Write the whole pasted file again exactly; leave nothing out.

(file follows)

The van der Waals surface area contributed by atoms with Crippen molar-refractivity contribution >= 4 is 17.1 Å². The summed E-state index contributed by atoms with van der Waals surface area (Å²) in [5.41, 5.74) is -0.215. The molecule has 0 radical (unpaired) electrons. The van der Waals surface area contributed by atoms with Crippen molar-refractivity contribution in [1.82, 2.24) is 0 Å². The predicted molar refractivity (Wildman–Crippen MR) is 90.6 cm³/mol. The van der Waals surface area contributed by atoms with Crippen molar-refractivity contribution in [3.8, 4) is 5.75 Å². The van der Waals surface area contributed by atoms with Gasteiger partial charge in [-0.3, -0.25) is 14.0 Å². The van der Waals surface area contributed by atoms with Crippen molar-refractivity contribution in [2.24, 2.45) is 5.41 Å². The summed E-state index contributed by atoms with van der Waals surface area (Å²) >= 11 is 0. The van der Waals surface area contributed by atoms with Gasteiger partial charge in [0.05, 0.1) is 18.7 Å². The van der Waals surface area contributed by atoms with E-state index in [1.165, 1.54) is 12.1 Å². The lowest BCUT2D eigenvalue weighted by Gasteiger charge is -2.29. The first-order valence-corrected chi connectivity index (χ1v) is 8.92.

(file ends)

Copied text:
The van der Waals surface area contributed by atoms with Crippen molar-refractivity contribution >= 4 is 17.1 Å². The summed E-state index contributed by atoms with van der Waals surface area (Å²) in [5.41, 5.74) is -0.215. The molecule has 0 radical (unpaired) electrons. The van der Waals surface area contributed by atoms with Crippen molar-refractivity contribution in [1.82, 2.24) is 0 Å². The predicted molar refractivity (Wildman–Crippen MR) is 90.6 cm³/mol. The van der Waals surface area contributed by atoms with Crippen molar-refractivity contribution in [3.8, 4) is 5.75 Å². The van der Waals surface area contributed by atoms with Gasteiger partial charge in [-0.3, -0.25) is 14.0 Å². The van der Waals surface area contributed by atoms with Crippen molar-refractivity contribution in [2.24, 2.45) is 5.41 Å². The summed E-state index contributed by atoms with van der Waals surface area (Å²) >= 11 is 0. The van der Waals surface area contributed by atoms with Gasteiger partial charge in [0.05, 0.1) is 18.7 Å². The van der Waals surface area contributed by atoms with E-state index in [1.165, 1.54) is 12.1 Å². The lowest BCUT2D eigenvalue weighted by Gasteiger charge is -2.29. The first-order valence-corrected chi connectivity index (χ1v) is 8.92.